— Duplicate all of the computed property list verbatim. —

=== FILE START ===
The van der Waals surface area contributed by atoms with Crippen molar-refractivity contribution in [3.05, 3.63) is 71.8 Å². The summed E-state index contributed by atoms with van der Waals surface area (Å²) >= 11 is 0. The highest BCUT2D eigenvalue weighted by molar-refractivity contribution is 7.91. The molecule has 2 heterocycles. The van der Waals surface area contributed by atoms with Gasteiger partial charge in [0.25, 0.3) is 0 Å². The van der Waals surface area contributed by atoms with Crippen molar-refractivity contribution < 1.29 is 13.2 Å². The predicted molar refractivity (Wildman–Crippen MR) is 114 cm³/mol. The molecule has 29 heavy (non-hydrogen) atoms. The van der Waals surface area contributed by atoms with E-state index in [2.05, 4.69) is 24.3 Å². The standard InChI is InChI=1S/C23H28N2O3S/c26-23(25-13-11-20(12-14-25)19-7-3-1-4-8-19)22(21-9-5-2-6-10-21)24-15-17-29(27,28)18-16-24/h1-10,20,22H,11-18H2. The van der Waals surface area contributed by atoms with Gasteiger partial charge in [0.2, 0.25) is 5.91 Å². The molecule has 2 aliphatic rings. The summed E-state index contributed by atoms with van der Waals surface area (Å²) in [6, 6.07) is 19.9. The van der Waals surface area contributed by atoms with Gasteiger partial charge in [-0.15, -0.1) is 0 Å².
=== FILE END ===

The van der Waals surface area contributed by atoms with Crippen molar-refractivity contribution in [3.05, 3.63) is 71.8 Å². The summed E-state index contributed by atoms with van der Waals surface area (Å²) >= 11 is 0. The highest BCUT2D eigenvalue weighted by molar-refractivity contribution is 7.91. The molecule has 2 heterocycles. The van der Waals surface area contributed by atoms with Gasteiger partial charge in [0.25, 0.3) is 0 Å². The van der Waals surface area contributed by atoms with Crippen molar-refractivity contribution < 1.29 is 13.2 Å². The predicted molar refractivity (Wildman–Crippen MR) is 114 cm³/mol. The molecule has 29 heavy (non-hydrogen) atoms. The van der Waals surface area contributed by atoms with E-state index in [2.05, 4.69) is 24.3 Å². The standard InChI is InChI=1S/C23H28N2O3S/c26-23(25-13-11-20(12-14-25)19-7-3-1-4-8-19)22(21-9-5-2-6-10-21)24-15-17-29(27,28)18-16-24/h1-10,20,22H,11-18H2. The van der Waals surface area contributed by atoms with Gasteiger partial charge in [0.2, 0.25) is 5.91 Å². The molecule has 2 aliphatic rings. The summed E-state index contributed by atoms with van der Waals surface area (Å²) in [6, 6.07) is 19.9. The van der Waals surface area contributed by atoms with Gasteiger partial charge in [-0.15, -0.1) is 0 Å².